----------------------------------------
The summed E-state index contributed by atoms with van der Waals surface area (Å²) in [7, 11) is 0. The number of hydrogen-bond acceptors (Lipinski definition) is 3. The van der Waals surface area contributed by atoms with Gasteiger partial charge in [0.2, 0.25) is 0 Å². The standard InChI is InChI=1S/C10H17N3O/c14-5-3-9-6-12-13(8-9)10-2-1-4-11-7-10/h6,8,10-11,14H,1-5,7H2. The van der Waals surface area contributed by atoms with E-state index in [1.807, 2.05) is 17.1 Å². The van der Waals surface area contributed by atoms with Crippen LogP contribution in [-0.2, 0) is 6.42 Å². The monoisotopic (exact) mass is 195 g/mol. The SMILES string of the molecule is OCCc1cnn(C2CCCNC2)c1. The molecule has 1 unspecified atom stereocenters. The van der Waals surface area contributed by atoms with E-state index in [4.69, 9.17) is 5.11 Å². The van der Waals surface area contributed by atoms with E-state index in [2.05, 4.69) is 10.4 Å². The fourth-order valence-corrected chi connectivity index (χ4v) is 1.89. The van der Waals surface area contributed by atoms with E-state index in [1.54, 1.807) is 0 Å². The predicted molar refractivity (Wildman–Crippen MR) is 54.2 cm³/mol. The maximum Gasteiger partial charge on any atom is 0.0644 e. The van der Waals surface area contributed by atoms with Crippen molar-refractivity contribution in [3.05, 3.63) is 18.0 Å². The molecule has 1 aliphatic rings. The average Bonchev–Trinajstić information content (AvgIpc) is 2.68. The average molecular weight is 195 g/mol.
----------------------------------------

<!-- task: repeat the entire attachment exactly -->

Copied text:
The summed E-state index contributed by atoms with van der Waals surface area (Å²) in [7, 11) is 0. The number of hydrogen-bond acceptors (Lipinski definition) is 3. The van der Waals surface area contributed by atoms with Gasteiger partial charge in [0.2, 0.25) is 0 Å². The standard InChI is InChI=1S/C10H17N3O/c14-5-3-9-6-12-13(8-9)10-2-1-4-11-7-10/h6,8,10-11,14H,1-5,7H2. The van der Waals surface area contributed by atoms with E-state index in [1.807, 2.05) is 17.1 Å². The van der Waals surface area contributed by atoms with Crippen LogP contribution in [-0.2, 0) is 6.42 Å². The monoisotopic (exact) mass is 195 g/mol. The SMILES string of the molecule is OCCc1cnn(C2CCCNC2)c1. The molecule has 1 unspecified atom stereocenters. The van der Waals surface area contributed by atoms with E-state index in [4.69, 9.17) is 5.11 Å². The van der Waals surface area contributed by atoms with E-state index in [2.05, 4.69) is 10.4 Å². The fourth-order valence-corrected chi connectivity index (χ4v) is 1.89. The van der Waals surface area contributed by atoms with E-state index in [1.54, 1.807) is 0 Å². The predicted molar refractivity (Wildman–Crippen MR) is 54.2 cm³/mol. The maximum Gasteiger partial charge on any atom is 0.0644 e. The van der Waals surface area contributed by atoms with Crippen molar-refractivity contribution in [3.05, 3.63) is 18.0 Å². The molecule has 1 aliphatic rings. The average Bonchev–Trinajstić information content (AvgIpc) is 2.68. The average molecular weight is 195 g/mol.